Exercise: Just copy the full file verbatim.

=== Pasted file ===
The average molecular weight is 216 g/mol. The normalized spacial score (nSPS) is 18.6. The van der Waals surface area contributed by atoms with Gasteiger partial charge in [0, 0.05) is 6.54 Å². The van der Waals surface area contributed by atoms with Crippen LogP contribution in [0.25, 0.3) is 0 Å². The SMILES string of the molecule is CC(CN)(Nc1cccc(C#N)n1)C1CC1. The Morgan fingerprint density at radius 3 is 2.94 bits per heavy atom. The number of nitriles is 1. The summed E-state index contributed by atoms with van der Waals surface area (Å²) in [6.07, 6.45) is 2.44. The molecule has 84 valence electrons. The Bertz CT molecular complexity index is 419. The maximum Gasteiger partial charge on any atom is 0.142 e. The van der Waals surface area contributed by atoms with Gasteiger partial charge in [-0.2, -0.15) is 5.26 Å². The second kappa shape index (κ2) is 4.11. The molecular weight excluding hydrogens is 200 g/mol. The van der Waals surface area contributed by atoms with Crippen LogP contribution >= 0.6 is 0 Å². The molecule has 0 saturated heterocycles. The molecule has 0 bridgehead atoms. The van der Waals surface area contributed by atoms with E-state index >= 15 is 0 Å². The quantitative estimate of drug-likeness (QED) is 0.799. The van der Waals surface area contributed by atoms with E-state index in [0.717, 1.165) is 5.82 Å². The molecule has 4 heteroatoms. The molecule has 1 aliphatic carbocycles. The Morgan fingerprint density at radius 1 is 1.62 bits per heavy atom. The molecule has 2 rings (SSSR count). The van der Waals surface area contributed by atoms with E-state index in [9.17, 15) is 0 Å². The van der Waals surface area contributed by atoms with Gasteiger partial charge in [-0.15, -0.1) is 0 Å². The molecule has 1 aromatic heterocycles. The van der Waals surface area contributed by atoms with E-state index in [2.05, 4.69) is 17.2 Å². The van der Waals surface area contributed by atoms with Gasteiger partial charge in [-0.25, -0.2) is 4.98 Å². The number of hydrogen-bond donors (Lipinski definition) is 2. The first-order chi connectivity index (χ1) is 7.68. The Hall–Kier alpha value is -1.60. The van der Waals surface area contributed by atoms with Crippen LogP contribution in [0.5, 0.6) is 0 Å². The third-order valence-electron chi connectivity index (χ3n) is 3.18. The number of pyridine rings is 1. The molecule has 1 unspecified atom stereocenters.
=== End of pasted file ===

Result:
The average molecular weight is 216 g/mol. The normalized spacial score (nSPS) is 18.6. The van der Waals surface area contributed by atoms with Gasteiger partial charge in [0, 0.05) is 6.54 Å². The van der Waals surface area contributed by atoms with Crippen LogP contribution in [0.25, 0.3) is 0 Å². The SMILES string of the molecule is CC(CN)(Nc1cccc(C#N)n1)C1CC1. The Morgan fingerprint density at radius 3 is 2.94 bits per heavy atom. The number of nitriles is 1. The summed E-state index contributed by atoms with van der Waals surface area (Å²) in [6.07, 6.45) is 2.44. The molecule has 84 valence electrons. The Bertz CT molecular complexity index is 419. The maximum Gasteiger partial charge on any atom is 0.142 e. The van der Waals surface area contributed by atoms with Gasteiger partial charge in [-0.2, -0.15) is 5.26 Å². The second kappa shape index (κ2) is 4.11. The molecular weight excluding hydrogens is 200 g/mol. The van der Waals surface area contributed by atoms with Crippen LogP contribution >= 0.6 is 0 Å². The molecule has 0 saturated heterocycles. The molecule has 0 bridgehead atoms. The van der Waals surface area contributed by atoms with E-state index >= 15 is 0 Å². The quantitative estimate of drug-likeness (QED) is 0.799. The van der Waals surface area contributed by atoms with E-state index in [0.717, 1.165) is 5.82 Å². The molecule has 4 heteroatoms. The molecule has 1 aliphatic carbocycles. The Morgan fingerprint density at radius 1 is 1.62 bits per heavy atom. The molecule has 2 rings (SSSR count). The van der Waals surface area contributed by atoms with E-state index in [9.17, 15) is 0 Å². The van der Waals surface area contributed by atoms with Gasteiger partial charge in [-0.15, -0.1) is 0 Å². The molecule has 1 aromatic heterocycles. The van der Waals surface area contributed by atoms with E-state index in [2.05, 4.69) is 17.2 Å². The van der Waals surface area contributed by atoms with Gasteiger partial charge in [-0.25, -0.2) is 4.98 Å². The number of hydrogen-bond donors (Lipinski definition) is 2. The first-order chi connectivity index (χ1) is 7.68. The Hall–Kier alpha value is -1.60. The van der Waals surface area contributed by atoms with Crippen LogP contribution in [0.5, 0.6) is 0 Å². The third-order valence-electron chi connectivity index (χ3n) is 3.18. The number of pyridine rings is 1. The molecule has 1 unspecified atom stereocenters.